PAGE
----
Grant: "First who, then what: Network analytic methods for identifying new collaborations in psychology"

Prijs: PrizeAcademic


Special Collaborative Grant 20182.000 Euros
Finding potential collaborators is important, especially for early-career scientists (Kellogg, 2012). Good ones can produce rapid advances in a research program for only small investments of time and effort. And commercial publishers know this. For example, Elsevier’s SciVal offers a rudimentary means for evaluating potential scientific collaborations: the “Topics and Research Areas” report. However, such tools were not designed to be used specifically by psychologists. They do not take into account the semantics of psychological science: what the words used by psychologists mean to other psychologists. Combining our knowledge of psychology’s controlled vocabulary (Burman, in press-a; Burman, Green, & Shanker, 2015) and building and analyzing social networks (e.g., Burman, in press-b; Wiradhany & Baumgartner, in prep.), we plan to develop a psychology-specific networking tool. The network will be built in three layers: colleagues (as reflected in PURE), their main index terms (from PsycINFO), and the associated semantic relations (from the APA’s controlled vocabulary). The result will be a network of interests, and new collaborations will be highlighted through the overlapping of psychological terms. Additional analyses will then suggest natural intra-disciplinary groupings of the institute’s research staff: our “invisible colleges” (De Solla Price & Beaver, 1966). The resulting tool will then suggest new opportunities not only for future collaborative grant projects, but also for nascent research projects percolating invisibly within the Heymans Institute itself.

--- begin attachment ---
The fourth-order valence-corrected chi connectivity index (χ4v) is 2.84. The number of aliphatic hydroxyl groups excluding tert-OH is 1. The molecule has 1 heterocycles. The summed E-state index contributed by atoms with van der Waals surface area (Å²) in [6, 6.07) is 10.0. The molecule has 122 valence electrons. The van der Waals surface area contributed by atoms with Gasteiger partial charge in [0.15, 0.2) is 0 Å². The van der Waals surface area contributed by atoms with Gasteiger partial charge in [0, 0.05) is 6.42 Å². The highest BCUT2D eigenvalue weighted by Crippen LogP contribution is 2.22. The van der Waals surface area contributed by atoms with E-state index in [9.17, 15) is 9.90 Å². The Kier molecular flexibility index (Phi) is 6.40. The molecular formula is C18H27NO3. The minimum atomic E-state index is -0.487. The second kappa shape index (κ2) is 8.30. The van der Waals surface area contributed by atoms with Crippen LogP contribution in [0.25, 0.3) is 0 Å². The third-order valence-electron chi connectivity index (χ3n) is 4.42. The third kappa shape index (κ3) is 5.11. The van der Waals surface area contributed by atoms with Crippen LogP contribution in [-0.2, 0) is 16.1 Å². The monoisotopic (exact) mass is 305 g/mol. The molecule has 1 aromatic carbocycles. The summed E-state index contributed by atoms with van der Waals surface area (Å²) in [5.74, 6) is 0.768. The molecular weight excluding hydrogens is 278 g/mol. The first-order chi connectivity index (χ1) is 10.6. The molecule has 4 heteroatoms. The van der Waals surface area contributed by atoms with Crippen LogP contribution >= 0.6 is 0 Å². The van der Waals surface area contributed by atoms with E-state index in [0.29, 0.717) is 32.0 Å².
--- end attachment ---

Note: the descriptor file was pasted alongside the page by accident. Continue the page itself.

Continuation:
Mate van erkenningLocal
Toekennende organisatieGMW, Rijksuniversiteit Groningen

Toegekend op evenement

EvenementstitelHeymans Symposium 2018